Taxation of Internationally Active Enterprises

Course Level

intermediate - advanced / 3rd - 4th year

Course Language

English

Course Type

Lecture

Course Organization

This course will be held as an intensive course with 4 hours per week in May and June.

ECTS-credits

5 (if course has been attended regularly and exam has been passed)

Frequency

This course will be taught in every or in every other summer semester. It will be available in the summer term 2020.

Time Schedule and Course Venue

An up-to-date electronic course catalogue for the summer semester will be available on the website http://www.fu-berlin.de/vv from late February to mid August. Please select "Fachbereiche" - "Rechtswissenschaft" - "Staatsexamensstudiengang" and "Rechtswissenschaft (SPO 2015)" in order to access the Law courses.

Content of the Course

Economic globalization is increasing ever more rapidly. That is why international taxation is more often discussed today than most other taxes. Not only people and firms that pay tax to other countries need to know about international tax law; stay-at-home taxpayers also need understand how this area of tax law affects their own tax burdens. Clever tax planning by internationally active firms often disappoints the expectations of their home countries’ tax collectors, and those countries must raise taxes on residents to make up for this.

It is possible to learn about these tax avoidance strategies without studying the tax law of any single country in detail. Income taxation is the kind of tax that creates opportunities for aggressive tax avoidance. The details of how income is taxed differ from one country to another, but an acquaintance with the basic pattern of income taxation is background enough for acquiring a strong basic knowledge of international tax rules.

This course provides an overview of the income taxation of cross-border transactions between the USA and Germany, a pattern of taxation that closely resembles that between each of these two countries and other countries. Every country that has an income tax must have rules for how the income tax applies to nonresidents of the country and, in some cases, how it applies to residents when they make income abroad. Countries in some cases enter into bilateral treaties with each other, changing the aspects of their default rules that might deter trade and other cross-border activities of their residents, both individuals and corporations. These tax treaties give residents of the treaty partners a choice between the treaty partners’ unilateral income tax laws and a simplified, less burdensome regime.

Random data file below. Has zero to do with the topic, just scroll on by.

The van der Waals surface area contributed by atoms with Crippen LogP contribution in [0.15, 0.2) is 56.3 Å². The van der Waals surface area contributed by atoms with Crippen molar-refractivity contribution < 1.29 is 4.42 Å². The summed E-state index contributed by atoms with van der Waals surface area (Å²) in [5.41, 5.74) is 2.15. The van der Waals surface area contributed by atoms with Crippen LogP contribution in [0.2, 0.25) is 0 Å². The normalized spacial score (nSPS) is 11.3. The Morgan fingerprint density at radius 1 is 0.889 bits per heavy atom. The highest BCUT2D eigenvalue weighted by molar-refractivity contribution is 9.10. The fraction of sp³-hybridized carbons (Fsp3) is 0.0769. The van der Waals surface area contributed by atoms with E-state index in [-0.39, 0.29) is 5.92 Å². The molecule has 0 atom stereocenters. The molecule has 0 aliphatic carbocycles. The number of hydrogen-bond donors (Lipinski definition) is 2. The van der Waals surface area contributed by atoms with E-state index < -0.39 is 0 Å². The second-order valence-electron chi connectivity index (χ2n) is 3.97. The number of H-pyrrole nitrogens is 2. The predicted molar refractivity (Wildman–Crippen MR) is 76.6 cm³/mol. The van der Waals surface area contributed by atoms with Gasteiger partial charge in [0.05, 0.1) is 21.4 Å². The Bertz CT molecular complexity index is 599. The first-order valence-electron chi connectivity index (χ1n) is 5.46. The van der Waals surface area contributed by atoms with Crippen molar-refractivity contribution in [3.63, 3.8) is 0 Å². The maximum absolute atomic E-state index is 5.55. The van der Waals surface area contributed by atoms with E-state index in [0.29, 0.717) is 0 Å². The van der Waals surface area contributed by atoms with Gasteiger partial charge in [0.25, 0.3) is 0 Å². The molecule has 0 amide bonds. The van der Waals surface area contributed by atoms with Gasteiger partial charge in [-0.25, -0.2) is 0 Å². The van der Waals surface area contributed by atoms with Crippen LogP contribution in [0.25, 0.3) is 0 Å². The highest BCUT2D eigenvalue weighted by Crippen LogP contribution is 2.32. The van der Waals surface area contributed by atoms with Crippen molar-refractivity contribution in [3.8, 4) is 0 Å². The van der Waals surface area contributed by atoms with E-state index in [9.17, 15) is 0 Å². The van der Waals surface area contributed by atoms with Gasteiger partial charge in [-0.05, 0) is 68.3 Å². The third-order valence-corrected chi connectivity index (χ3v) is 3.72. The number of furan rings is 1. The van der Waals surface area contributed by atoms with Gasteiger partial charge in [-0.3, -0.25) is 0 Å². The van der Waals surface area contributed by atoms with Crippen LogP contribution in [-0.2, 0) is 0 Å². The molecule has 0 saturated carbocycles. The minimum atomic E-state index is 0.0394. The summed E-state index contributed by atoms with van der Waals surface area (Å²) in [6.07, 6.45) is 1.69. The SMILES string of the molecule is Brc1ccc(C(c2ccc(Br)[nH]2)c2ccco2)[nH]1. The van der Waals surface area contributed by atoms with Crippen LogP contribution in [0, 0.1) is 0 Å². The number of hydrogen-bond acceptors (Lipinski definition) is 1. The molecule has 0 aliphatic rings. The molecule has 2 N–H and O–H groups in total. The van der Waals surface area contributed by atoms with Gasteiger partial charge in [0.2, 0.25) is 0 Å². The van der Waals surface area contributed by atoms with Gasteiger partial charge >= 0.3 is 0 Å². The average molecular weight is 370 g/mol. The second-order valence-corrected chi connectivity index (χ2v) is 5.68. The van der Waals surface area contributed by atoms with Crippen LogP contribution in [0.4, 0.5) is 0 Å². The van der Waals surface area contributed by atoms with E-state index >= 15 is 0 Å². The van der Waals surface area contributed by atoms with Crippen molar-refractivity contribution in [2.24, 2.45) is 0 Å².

The course examines both aspects of the relevant tax law in Germany and US-American tax codes as well as in the Germany-US tax treaty. In order to bring this material to life, roughly half of the lecture series deals with hypothetical, and sometimes actual, cases that arise under these rules. It also focuses on unintended tax planning opportunities that these tax rules and the Germany-USA Double Tax Treaty provide. A comparison of the resulting bilateral tax regime of the two countries reveals many common features, even if the tax treaty is not taken into account. Both the unilateral and treaty aspects of US-American and German tax rules for cross-border business activity will be surveyed. The taxation by the USA and Germany of their residents’ economic activities abroad is also covered.

Restricted Enrollment

yes (that means that the number of participants is limited and that you might not get a place in this course)

Course Registration

via Campus Management

Please sign up for this course under the module "Study Program Themis & Overseas - Module 7".
registration period: 1 - 9 April 2020, 12 p.m. (noon)

In order to know if you have obtained a place in this course, please check out your course plan on Campus Management (tab "Stundenplan") from 10 April 2020.

As long as there are still seats available after the registration period has expired, they will be allocated according to the principle "first come, first served" if you sign up by 30 April 2020.

De-Registration from this Course

via Campus Management

regular drop period: 1 April - 30 April 2020

After the regular drop period you can only drop this course with a valid cause until 14 days prior to the exam. Please contact the International Office at the Law Department if you have to use this option.

Type of Exam

There will be a written final examination.

Exam Period

The exam will take place after the end of this course.

Registration for the Exam

Students will automatically be registered for the exam when they sign up for this course.

De-Registration from the Exam

Students who drop this course via Campus Management are automatically de-registered from the exam. Students who do not drop this course via Campus Management and do not take the exam, are going to finish this course with a non-passing grade (0 points).

Grade Release

via Campus Management